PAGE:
Fire fighters and scientists join forces for forest safety
Experts from the Warsaw University of Technology are co-creating a sensor that will enable forest management on a global scale.
One of 49 international institutions involved in the EUR 23 million project SILVANUS, the university says its technology is expected to minimize the risk of fires, and if they do happen, effectively run extinguishing operations.
Using wireless communication and coordination of unmanned aircrafts and autonomous terrestrial robots, the sensors will send information to engineers, environmental technicians and representatives of social sciences.
Polish experts will develop and implement the communication part of the system which will make it possible to safely transmit data from devices located in forest areas to mobile command centres. The team from the Warsaw University of Technology will also participate in constructing sensors.
Professor Wojciech Mazurczyk from the Institute of Computer Science at the Warsaw University of Technology, leader of the Polish science team in the SILVANUS project said that researchers will analyse and integrate available data to create new sets of information on forest fires around the world, climate models, weather data and tools for observing the surface of the Earth.
They will also develop smart models that will predict fires in forest areas, and algorithms to calculate the scale of damage.
SILVANUS will take into account the knowledge and experience of fire fighters and local residents who face the dangers of fires. Researchers will involve all parties in forest regions in the process of assessing fire risk ratios, development of training methodology for fire fighters, the use of virtual/augmented reality (VR/AR) training tools and simulations of real environments and life-saving scenarios. Information campaigns will include the implementation of a mobile app to engage citizens, as well as automatic notifications concerning safety practices.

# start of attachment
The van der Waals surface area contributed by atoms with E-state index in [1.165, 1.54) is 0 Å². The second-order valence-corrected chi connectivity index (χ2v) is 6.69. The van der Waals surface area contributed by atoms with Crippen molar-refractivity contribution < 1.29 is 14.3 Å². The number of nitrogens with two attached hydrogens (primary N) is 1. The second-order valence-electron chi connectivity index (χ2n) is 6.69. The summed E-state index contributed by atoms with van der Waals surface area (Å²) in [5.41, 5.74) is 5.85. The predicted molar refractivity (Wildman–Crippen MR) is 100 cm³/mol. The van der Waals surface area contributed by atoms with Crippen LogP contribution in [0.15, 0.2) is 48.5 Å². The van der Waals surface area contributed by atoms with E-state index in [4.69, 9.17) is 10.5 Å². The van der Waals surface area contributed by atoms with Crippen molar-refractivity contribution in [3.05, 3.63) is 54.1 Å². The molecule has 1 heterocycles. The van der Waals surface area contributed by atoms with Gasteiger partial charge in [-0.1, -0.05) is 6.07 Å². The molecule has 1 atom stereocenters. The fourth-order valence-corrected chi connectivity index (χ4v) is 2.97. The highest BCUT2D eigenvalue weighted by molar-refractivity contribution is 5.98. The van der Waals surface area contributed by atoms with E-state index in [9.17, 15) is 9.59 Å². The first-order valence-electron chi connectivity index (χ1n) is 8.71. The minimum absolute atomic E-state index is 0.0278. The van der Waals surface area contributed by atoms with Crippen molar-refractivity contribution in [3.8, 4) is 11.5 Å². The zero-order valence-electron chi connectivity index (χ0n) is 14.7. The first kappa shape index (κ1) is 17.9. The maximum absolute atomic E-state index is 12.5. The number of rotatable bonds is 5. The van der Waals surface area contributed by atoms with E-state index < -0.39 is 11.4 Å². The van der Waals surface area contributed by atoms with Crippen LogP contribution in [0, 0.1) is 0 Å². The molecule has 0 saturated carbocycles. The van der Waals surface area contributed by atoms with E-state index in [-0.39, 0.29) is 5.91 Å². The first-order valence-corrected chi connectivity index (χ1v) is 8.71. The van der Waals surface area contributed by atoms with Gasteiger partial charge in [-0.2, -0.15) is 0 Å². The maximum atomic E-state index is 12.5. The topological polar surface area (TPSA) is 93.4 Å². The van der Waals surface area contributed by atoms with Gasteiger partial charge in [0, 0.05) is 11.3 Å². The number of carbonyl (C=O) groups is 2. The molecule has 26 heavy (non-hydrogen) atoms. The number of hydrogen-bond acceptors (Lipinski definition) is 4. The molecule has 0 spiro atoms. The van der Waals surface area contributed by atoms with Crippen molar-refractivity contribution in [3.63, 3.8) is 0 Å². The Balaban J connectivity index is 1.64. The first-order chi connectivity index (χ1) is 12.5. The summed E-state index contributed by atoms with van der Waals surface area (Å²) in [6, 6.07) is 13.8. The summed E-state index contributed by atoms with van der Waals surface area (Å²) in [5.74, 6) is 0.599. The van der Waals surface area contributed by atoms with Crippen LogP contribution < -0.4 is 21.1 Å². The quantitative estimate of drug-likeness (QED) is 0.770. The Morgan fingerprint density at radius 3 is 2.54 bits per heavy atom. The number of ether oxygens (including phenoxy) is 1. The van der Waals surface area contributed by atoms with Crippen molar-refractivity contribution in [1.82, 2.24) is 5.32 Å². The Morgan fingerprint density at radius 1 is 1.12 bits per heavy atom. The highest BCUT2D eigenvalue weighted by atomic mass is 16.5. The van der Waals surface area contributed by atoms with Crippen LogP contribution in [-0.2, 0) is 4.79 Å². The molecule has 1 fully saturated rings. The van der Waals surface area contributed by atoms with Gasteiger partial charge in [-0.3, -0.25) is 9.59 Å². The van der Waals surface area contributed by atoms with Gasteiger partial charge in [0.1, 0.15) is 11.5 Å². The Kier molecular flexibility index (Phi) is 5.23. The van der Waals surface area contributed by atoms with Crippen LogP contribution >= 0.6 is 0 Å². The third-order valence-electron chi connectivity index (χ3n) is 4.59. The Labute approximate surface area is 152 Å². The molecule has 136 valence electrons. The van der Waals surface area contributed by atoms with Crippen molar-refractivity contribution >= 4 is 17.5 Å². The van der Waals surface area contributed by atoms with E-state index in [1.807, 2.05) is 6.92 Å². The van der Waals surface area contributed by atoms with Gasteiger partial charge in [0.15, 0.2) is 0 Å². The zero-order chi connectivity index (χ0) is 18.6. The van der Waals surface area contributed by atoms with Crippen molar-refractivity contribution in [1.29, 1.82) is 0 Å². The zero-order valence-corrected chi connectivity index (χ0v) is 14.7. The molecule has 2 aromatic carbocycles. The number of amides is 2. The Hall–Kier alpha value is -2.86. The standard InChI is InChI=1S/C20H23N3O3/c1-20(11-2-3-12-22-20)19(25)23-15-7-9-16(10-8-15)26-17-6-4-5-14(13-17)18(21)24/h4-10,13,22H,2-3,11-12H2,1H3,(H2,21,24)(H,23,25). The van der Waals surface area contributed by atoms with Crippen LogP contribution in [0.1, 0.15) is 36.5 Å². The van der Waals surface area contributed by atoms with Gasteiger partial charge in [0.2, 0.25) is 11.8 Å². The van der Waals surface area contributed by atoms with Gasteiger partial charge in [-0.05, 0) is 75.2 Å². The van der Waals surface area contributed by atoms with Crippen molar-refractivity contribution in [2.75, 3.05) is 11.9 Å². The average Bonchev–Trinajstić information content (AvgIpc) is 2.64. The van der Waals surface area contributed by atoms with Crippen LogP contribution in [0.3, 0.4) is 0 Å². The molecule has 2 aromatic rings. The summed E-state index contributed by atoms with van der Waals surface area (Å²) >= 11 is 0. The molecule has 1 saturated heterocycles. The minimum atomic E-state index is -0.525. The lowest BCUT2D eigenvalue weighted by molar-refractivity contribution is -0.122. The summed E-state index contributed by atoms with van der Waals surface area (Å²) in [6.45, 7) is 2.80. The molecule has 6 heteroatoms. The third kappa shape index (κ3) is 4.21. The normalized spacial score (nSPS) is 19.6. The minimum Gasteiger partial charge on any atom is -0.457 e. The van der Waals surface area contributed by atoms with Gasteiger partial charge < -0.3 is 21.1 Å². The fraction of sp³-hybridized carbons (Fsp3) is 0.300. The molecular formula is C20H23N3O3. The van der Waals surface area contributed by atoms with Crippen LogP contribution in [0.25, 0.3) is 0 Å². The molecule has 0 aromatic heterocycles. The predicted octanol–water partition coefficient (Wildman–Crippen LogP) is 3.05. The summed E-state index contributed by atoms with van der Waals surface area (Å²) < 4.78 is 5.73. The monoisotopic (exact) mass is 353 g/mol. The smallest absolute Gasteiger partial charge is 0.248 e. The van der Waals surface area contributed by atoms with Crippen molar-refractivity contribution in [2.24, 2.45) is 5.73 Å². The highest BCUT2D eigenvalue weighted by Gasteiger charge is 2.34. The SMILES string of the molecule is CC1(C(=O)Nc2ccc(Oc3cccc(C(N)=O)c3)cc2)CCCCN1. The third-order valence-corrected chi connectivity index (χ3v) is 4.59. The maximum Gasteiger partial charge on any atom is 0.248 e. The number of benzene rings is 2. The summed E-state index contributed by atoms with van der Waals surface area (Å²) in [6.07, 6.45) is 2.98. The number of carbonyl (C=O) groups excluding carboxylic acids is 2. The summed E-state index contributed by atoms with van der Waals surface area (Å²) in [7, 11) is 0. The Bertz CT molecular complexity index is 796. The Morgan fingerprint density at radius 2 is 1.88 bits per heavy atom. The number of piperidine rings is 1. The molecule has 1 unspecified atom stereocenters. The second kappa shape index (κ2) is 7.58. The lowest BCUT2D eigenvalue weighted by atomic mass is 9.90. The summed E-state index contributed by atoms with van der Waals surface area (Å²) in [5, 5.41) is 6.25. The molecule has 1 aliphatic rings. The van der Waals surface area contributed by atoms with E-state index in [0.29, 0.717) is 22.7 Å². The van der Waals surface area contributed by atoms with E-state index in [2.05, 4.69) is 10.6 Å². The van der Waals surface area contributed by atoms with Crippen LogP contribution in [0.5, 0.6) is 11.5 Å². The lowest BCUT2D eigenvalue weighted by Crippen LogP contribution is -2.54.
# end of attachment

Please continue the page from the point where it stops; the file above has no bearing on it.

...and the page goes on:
The university said: “Pilot implementation is planned in the next two years in eight European countries. The system will also be tested in Indonesia, Brazil and Australia, the countries most vulnerable to large forest fires. The 4 million ha tropical forest fire in 2020 released 2.64 gigatons of CO2, which is an example that the observed climate changes not only increase the risk of fires, but also contribute to even faster degradation of the natural environment (release of numerous substances harmful into the atmosphere during fires).”
It added that 2021 was the worst period in history in terms of the number of fires.
The problem affected 20 Member States, including Poland. Human activity remains the main cause of forest fires. Due to climate change, the periods of fires are longer and more intense, and the existing solutions are less and less effective against 'mega fires'.
The SILVANUS project is funded by the EU Horizon 2020 Green Deal programme.
PAP - Science in Poland
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